Energy efficient de-icing by superhydrophobic and icephobic polyurethane films created by microstructuring and plasma-coating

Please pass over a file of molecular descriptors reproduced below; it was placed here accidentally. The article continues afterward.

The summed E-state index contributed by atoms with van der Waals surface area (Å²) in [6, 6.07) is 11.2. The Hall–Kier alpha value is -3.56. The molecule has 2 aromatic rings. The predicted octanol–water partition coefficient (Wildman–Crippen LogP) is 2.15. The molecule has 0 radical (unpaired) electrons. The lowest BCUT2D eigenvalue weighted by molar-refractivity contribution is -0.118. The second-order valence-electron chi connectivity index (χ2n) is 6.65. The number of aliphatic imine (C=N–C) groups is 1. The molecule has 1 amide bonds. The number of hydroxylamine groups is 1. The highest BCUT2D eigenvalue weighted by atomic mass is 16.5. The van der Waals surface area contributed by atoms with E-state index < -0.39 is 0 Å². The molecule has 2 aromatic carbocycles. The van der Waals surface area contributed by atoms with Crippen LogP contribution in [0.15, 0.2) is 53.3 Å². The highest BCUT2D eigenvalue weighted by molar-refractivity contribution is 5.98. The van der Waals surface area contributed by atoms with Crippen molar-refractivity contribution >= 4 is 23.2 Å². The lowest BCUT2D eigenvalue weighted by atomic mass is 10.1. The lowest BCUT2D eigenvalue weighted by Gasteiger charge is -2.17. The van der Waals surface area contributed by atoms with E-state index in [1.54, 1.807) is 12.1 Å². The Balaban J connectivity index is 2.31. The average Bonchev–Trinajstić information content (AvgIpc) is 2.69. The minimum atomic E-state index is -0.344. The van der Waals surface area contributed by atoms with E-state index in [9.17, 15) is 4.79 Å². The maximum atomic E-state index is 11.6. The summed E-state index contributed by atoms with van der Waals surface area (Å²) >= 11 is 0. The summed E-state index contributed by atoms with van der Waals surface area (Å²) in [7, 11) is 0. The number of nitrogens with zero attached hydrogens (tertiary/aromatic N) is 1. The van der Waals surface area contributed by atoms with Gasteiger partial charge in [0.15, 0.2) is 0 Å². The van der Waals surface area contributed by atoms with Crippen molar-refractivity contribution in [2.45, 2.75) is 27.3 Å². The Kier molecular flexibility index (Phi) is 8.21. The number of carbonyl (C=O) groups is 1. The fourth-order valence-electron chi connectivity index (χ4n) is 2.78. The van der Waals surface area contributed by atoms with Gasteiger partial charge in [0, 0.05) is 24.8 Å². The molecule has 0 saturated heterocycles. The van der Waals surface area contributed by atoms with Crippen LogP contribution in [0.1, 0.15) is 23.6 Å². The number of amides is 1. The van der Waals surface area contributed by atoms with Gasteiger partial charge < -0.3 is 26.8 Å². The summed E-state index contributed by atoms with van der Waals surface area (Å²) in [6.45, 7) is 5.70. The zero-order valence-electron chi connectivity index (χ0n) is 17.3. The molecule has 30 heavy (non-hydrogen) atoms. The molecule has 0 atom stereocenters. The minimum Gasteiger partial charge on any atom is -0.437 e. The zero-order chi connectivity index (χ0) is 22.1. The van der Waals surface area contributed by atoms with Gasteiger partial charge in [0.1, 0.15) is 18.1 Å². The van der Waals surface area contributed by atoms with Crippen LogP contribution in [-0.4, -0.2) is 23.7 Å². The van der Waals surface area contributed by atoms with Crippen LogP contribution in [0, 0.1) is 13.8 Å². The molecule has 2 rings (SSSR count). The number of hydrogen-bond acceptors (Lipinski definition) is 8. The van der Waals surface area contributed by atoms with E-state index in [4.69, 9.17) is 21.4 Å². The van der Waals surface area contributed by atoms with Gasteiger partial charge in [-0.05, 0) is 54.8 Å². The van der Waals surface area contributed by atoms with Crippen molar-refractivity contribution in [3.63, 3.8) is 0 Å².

As known de-icing methods use a high amount of energy or environmentally harmful chemicals, research has focused lately on passive de-icing by functional surfaces with an improved removal of ice (de-icing) or a reduced formation of it (anti-icing). Inspired by the Lotus plant leaf, a ""superhydrophobic"" surface can be produced by the combination of a hierarchical micro/nanoscale roughness and a hydrophobic surface coating. By a hot stamping process we have generated differently shaped microstructures (cylinders, ellipses) on polyurethane (PU) films which were afterwards coated by a plasma enhanced chemical vapor deposition (PECVD) process with thin, hydrophobic fluorocarbon films. This combination of methods could be a process for the production of large area functionalized films. PU films are suitable for outdoor use, because they are resistant against erosion and UV radiation. The films can be glued to different geometries and can easily be exchanged if damaged.